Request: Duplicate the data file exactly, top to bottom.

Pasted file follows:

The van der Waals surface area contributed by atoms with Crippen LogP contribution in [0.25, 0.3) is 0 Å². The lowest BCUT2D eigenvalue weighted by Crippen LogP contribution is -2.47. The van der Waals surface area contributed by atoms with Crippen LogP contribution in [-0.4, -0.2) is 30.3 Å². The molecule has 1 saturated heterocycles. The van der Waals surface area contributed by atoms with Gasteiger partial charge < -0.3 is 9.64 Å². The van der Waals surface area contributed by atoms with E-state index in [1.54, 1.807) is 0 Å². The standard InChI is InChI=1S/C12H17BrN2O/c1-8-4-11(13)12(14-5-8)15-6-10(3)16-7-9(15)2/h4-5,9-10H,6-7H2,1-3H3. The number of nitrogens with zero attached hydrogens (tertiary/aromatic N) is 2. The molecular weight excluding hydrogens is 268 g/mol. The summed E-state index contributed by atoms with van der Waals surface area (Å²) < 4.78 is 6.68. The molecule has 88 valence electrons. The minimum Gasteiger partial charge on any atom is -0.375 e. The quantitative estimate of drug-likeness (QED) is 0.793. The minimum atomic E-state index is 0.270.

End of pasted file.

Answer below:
The van der Waals surface area contributed by atoms with Crippen LogP contribution in [0.25, 0.3) is 0 Å². The lowest BCUT2D eigenvalue weighted by Crippen LogP contribution is -2.47. The van der Waals surface area contributed by atoms with Crippen LogP contribution in [-0.4, -0.2) is 30.3 Å². The molecule has 1 saturated heterocycles. The van der Waals surface area contributed by atoms with Gasteiger partial charge < -0.3 is 9.64 Å². The van der Waals surface area contributed by atoms with E-state index in [1.54, 1.807) is 0 Å². The standard InChI is InChI=1S/C12H17BrN2O/c1-8-4-11(13)12(14-5-8)15-6-10(3)16-7-9(15)2/h4-5,9-10H,6-7H2,1-3H3. The number of nitrogens with zero attached hydrogens (tertiary/aromatic N) is 2. The molecular weight excluding hydrogens is 268 g/mol. The summed E-state index contributed by atoms with van der Waals surface area (Å²) < 4.78 is 6.68. The molecule has 88 valence electrons. The minimum Gasteiger partial charge on any atom is -0.375 e. The quantitative estimate of drug-likeness (QED) is 0.793. The minimum atomic E-state index is 0.270.